Alternative Car Fuels

Cars constantly use up too much gas, and America has resorted to relying on other countries to get our fuel. Relying on other countries increase the money we use for taxes the cover the costs for this fuel from other parts of the worlds, and increases fuel prices. Soon enough, we will run out of gas entirely, and we will need to start using other forms of fuel for our cars. Alternative soources can prolong runnning out of gas so we can use it for other, more important needs, along with save everyone a substantial amount of money. The problem is that most of America is too stubborn to switch over to alternative fuels, and most car companies want to make more money by making less fuel efficient cars. Until the demand for more enviromentally friendly cars goes up, it is less likely that more of these ideal cars will show up.


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Location
The U.S. is the top consumer of gasoline in the world, followed by China, Russia, Japan, and then Germany. The U.S. alone consumes over 20 million barrels of oil daily. We Americans also travel around 4 million miles annually on highways and city streets. This number has only been topped by air travel. Even countries a lot lower on the list of top gas consumers, such as Iran, Spain, and Indonesia, still consume over a million barrels of gas a year.
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Impact
When we constantly use gasoline, not only does it use up our natural resources, but it also burns a hole in our ozone layer. Gasoline contributes 34% of all green-house gasses affecting our atmosphere. By using gasoline more times than necessary, we're putting our own safety at risk. Green-house gasses cause global warming, which melt the polar ice caps and cause problems worldwide. Aside from the enviromental effects of overusing gasoline, it has a heavy economic effect as well. People constantly grieve about high gas prices, and the effect it has on them. Four dollars a gallon, mixed in with hundreds of dfferent kinds of fuel wasting cars is a major contributor to people spending thousands more dollars a year than they want to. The race for fuel is a global issue, and soon enough, all of it will run out.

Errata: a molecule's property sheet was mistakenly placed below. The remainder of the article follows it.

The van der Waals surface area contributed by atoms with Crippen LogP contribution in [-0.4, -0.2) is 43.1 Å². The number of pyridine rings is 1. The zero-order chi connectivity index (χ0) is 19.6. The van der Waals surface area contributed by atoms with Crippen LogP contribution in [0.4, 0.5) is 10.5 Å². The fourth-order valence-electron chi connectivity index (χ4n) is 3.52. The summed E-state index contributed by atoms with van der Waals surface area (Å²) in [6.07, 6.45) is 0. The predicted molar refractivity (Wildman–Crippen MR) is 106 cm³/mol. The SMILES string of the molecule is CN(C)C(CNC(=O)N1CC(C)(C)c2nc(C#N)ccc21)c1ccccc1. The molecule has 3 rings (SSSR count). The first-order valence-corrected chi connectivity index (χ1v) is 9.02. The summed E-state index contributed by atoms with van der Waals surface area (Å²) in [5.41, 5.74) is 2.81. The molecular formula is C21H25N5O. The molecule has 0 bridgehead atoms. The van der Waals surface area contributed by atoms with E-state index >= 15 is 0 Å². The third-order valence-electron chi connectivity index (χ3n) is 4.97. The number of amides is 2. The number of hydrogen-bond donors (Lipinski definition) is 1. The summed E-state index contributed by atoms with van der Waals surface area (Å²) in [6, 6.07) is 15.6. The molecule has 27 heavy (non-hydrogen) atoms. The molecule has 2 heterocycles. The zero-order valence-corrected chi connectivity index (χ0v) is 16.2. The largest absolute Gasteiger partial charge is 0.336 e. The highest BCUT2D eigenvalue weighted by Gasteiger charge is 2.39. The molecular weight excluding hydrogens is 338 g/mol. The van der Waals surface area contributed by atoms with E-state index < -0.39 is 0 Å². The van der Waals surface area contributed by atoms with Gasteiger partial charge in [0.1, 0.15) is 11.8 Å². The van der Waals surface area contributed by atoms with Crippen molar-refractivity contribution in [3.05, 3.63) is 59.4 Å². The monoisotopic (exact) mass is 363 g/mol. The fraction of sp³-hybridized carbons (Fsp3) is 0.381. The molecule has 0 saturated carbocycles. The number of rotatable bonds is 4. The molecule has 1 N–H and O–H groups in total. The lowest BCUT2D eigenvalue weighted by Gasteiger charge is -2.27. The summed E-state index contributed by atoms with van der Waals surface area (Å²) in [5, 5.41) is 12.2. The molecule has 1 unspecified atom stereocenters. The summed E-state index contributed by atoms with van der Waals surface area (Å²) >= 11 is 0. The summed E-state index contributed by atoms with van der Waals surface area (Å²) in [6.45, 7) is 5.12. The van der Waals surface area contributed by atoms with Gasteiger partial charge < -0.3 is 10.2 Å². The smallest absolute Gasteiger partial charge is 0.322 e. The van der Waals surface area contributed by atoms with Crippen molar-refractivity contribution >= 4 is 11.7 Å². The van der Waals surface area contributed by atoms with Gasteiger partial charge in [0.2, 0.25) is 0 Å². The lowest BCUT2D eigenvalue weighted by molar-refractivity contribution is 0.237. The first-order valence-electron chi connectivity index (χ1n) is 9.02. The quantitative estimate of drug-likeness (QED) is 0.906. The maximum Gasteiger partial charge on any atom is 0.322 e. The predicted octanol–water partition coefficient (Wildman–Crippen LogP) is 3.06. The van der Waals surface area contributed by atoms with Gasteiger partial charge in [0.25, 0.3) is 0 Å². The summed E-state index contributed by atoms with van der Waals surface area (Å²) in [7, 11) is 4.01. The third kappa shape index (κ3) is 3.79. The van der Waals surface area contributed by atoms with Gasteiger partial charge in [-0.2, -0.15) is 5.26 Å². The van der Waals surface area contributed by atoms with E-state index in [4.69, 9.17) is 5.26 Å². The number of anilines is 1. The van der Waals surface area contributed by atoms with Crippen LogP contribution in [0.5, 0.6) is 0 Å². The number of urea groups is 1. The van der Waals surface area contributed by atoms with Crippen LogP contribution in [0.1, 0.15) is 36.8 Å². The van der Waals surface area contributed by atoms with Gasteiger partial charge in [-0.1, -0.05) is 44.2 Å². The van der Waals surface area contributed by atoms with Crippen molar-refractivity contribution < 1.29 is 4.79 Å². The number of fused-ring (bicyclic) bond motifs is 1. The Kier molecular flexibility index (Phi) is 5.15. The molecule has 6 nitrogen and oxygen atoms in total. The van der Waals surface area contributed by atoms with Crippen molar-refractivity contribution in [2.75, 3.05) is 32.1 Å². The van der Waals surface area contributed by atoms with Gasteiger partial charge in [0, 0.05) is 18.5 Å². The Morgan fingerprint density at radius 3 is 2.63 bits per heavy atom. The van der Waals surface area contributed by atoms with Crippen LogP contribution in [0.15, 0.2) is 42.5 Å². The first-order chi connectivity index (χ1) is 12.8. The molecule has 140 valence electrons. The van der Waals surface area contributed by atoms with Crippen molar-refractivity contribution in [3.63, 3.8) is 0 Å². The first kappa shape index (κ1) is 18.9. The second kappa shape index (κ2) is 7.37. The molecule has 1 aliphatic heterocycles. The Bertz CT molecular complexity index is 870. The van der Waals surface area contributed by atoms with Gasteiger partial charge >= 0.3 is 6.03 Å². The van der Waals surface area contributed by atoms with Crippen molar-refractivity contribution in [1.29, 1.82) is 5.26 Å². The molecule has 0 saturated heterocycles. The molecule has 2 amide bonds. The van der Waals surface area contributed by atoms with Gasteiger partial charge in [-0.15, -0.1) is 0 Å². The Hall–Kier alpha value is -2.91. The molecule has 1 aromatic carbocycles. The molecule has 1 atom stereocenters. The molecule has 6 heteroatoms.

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Solutions
Currently, there are several benificial alternatives to using gas, although they each have drawbacks of their own, soon we will be forced to rely on them. Batteries do not pollute, but presently work at limited range. Biofuel (Corn Ethanol) can be used in gas pumps but also disprupts crop and worl food supplies. Biofuel (Non-Corn Ethanol) has a large supply and works in diesel engines, although it has a possibilty of emitting high amounts of Carbon Dioxide. Electricity is non-polluting but it is very dependant on plug-in resources around you. Hydrogen fuel cells are non-hazardous to the enviroment and have no carbon dioxide emissions because they are produced from water. Natural gas is cheap and has high energy but it is a non-renewable resource. Solar power is non-polluting, but with out current technology it is expensive and not quite ready to be adapted for transportation uses. Synthetic fuel has a large supply, but it would have negative enviromental effect.
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Future
Hybrids will almost certainly lead in sales for alternative fuel cars in the near future. Hybrids allow the same combustible engine to be used with only minor revisions to make it more fuel efficient. Hybrids are capapble of driving around 45 miles a gallon. That mileage cannot be topped by conventional cars. Hybrids, such as the Prius, are growing rapidly in the market for their fuel efficient engines. The success of new alternative fuels depends entirely on new fossil fuel technology that is developed, along with gas prices in the near future. As of now, the predicted top-selling alternative fuel is biofuels, made from biomass and different types of crops. The only obstacle with Biofuel succeeded in todays market is how it would affect todays world food market.
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Sources:
Anderson, Mark. "Souped-up battery prepares to slay the gas guzzlers." New Scientist 197.2645 (2008): 28. Science Reference Center. EBSCO. Web. 26 May 2011.

Bourne Jr., Joel. "Green Dreams." National Geographic. October 2007: 41-59. Print.

Maczulak, Anne. "gasoline alternative vehicles." Science Online. Facts On File, Inc. Web. 26 May 2011. http://www.fofweb.com/activelink2.asp?
ItemID=WE40&SID=5&iPin=GTRE0004&SingleRecord=True.

Bullis, Kevin. "Electric Cars 2.0." Technology Review Sept. 2007: 100. Science Reference Center. EBSCO. Web. 26 May 2011.

web.ebscohost.com

Images:
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